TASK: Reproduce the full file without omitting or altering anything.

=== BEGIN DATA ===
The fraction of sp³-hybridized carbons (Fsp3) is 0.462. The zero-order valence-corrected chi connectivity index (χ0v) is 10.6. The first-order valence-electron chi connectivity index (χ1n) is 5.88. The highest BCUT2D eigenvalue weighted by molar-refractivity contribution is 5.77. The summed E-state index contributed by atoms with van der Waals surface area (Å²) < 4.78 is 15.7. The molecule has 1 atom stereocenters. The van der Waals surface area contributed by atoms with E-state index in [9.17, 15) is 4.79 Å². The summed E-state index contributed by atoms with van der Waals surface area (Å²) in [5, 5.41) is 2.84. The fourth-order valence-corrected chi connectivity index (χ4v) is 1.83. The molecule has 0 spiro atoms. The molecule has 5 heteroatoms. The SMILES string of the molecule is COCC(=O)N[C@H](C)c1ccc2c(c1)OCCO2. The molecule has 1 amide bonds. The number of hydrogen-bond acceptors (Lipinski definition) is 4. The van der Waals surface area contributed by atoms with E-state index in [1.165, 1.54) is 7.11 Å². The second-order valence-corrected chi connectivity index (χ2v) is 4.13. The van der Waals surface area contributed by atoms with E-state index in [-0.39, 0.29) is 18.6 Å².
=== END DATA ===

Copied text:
The fraction of sp³-hybridized carbons (Fsp3) is 0.462. The zero-order valence-corrected chi connectivity index (χ0v) is 10.6. The first-order valence-electron chi connectivity index (χ1n) is 5.88. The highest BCUT2D eigenvalue weighted by molar-refractivity contribution is 5.77. The summed E-state index contributed by atoms with van der Waals surface area (Å²) < 4.78 is 15.7. The molecule has 1 atom stereocenters. The van der Waals surface area contributed by atoms with E-state index in [9.17, 15) is 4.79 Å². The summed E-state index contributed by atoms with van der Waals surface area (Å²) in [5, 5.41) is 2.84. The fourth-order valence-corrected chi connectivity index (χ4v) is 1.83. The molecule has 0 spiro atoms. The molecule has 5 heteroatoms. The SMILES string of the molecule is COCC(=O)N[C@H](C)c1ccc2c(c1)OCCO2. The molecule has 1 amide bonds. The number of hydrogen-bond acceptors (Lipinski definition) is 4. The van der Waals surface area contributed by atoms with E-state index in [1.165, 1.54) is 7.11 Å². The second-order valence-corrected chi connectivity index (χ2v) is 4.13. The van der Waals surface area contributed by atoms with E-state index in [-0.39, 0.29) is 18.6 Å².